- Gymnocalycium spp.
Gymnos are so easy that they can be almost overly unchallenging, but man, it's hard to gripe at cacti that regularly flower, don't rot, and don't quickly etoliate. These were the first cacti I had real success with and are probably to be credited with deepening my interest in keeping cacti early on when I didn't have access to the best light conditions.
- Aloe spp., Gasteria spp., Haworthia spp.
Honestly, all three of these (and their numerous crosses), hit the same sweet spot for me in terms of care requirements and aesthetics.
- Agave spp.
To me, these are like aloe with a bit more metal in them.
- Rhipsalis spp.
Soft cacti that straddle the line between tropical and succulent speak my language.
So there it is. For someone who has as many plants as I do, that's actually quite a narrowing down! I left off perfectly good species and genera that I keep and enjoy like Homalomena 'Emerald Gem', Phalaenopsis "Moth Orchids", Aglaonema "Chinese Evergreens", Saintpaulia "African Violets", Paphiopedilum "Lady Slipper Orchids", Echeveria, Tillandsia "Air Plants", Hoya, Philodendron, Ledebouria, Mesembs, Anacampseros, Sempervivum, and so many more (including a ton of cactus species), so don't tell me I didn't winnow.
I can also tell you the plants are on my never-again list: Opuntia spp. and all other glochid-bearing cacti. I fervently hate glochids. I will take firm spines or toxic sap any day over hundreds of nearly invisible, easily detached, reverse-barbed stabby hairs. It's like the difference between bees and wasps - bees are defensive stingers; wasps are aggressive jerks that seek out trouble. Glochids are the wasps of the cactus world and I will not invite them into my home no matter how aesthetically pleasing the plant that carries them is.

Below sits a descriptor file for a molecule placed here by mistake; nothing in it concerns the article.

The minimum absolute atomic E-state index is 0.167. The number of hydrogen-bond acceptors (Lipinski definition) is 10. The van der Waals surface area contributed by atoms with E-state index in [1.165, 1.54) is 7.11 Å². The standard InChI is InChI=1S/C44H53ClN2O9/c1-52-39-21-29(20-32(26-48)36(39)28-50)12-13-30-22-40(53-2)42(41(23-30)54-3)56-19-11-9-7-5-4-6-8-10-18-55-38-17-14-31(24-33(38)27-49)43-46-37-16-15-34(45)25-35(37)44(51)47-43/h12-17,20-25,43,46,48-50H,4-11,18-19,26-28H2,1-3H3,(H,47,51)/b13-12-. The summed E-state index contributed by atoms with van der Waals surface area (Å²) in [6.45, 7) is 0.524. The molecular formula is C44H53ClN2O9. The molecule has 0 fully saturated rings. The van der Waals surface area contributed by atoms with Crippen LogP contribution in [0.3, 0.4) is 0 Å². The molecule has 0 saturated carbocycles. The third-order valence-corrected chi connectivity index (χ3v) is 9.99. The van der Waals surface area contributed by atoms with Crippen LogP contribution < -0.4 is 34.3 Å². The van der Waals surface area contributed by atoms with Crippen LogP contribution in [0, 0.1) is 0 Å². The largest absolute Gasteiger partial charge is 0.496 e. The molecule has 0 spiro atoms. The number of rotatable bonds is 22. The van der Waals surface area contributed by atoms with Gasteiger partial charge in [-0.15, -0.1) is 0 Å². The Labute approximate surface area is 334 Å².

Though they aren't necessarily perma-banned like glochid-bearing cacti, I also tend to avoid Selaginella spp. due to its rabid desire for water, Crassula and Kalanchoe spp. (with a couple tentative exceptions) and annuals due to my own disinterest in plants that die no matter what I do, and larger plants like many Ficus spp. pretty much solely due to my limited and already overtaxed space. It may also be of note that since one factor in my favorites and not-favorites depends on what thrives for me which changes due to local climate, some plants I enjoyed more in Baton Rouge aren't on the list now that I'm in Leavenworth. That's the thing about favorites, though - they come and go depending both on historical performance as well as present conditions, and can also be usurped by a relative newcomer who nevertheless outperforms admirably! So when I make this list again in a few years, it'll be interesting to see what stays, what goes, and what takes the place of the jettisoned.